I am not Monet’s lily.

Not floating among shiny
lily pads or flowering pastels.
I am the rusty underside.
Claude Monet, I dare you.
Dive in, submerge yourself,
see a mother who has not bloomed,
glistened, slept for ten months.
Color me in murk,
paint me black.

I am not Ophelia.

Not young or noble yet I too
live grief. Mad from not knowing
where he is, drowning assuages terror.
But in water things clear. I am parent
first. Refuse to inhale, dig nails into silt,
push up, gasp through lakes mirror.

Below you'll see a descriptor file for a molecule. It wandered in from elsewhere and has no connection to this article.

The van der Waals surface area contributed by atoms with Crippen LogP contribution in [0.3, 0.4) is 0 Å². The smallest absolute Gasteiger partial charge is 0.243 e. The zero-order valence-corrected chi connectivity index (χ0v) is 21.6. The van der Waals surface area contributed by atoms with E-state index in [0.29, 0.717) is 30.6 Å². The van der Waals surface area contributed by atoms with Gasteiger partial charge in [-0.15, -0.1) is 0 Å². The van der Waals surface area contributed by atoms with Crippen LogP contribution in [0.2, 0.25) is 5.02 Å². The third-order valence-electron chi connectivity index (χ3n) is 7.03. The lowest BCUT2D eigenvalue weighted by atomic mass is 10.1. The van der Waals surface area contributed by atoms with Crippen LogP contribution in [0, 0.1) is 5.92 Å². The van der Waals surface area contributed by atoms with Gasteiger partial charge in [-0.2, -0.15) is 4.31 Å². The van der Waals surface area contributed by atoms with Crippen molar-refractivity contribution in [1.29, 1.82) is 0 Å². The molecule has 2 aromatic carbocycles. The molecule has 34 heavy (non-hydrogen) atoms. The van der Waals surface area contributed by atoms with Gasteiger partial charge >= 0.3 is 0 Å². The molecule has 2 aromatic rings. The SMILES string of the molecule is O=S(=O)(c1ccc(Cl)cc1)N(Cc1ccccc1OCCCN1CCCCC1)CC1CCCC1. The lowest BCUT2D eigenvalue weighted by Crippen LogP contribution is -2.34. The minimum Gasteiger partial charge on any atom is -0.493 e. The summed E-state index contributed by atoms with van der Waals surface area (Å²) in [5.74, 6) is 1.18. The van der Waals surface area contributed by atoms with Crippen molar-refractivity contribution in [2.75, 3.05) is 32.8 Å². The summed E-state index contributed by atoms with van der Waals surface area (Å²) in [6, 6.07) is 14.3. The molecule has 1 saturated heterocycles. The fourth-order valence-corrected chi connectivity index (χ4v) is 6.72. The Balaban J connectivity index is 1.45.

I scream
come home my boy.

I am not Virginnia Woolf.

Everyday another stone shoves into
my pockets. Load me with rocks,
worst case scenarios. Label me
tragic, victim, survivor. I charge
into brackish silence. But as water
circles my neck, I unload
the sodden coat, trudge ashore in case
he needs me.

Maria Masington hails from Delaware. Her poetry has appeared in two dozen publications and she has had seven short stories published. Parnilis Media released Masington’s first chapbook, Mouth Like a Sailor, in 2021. It was awarded first place by both Delaware Press Association and National Federation of Press Women.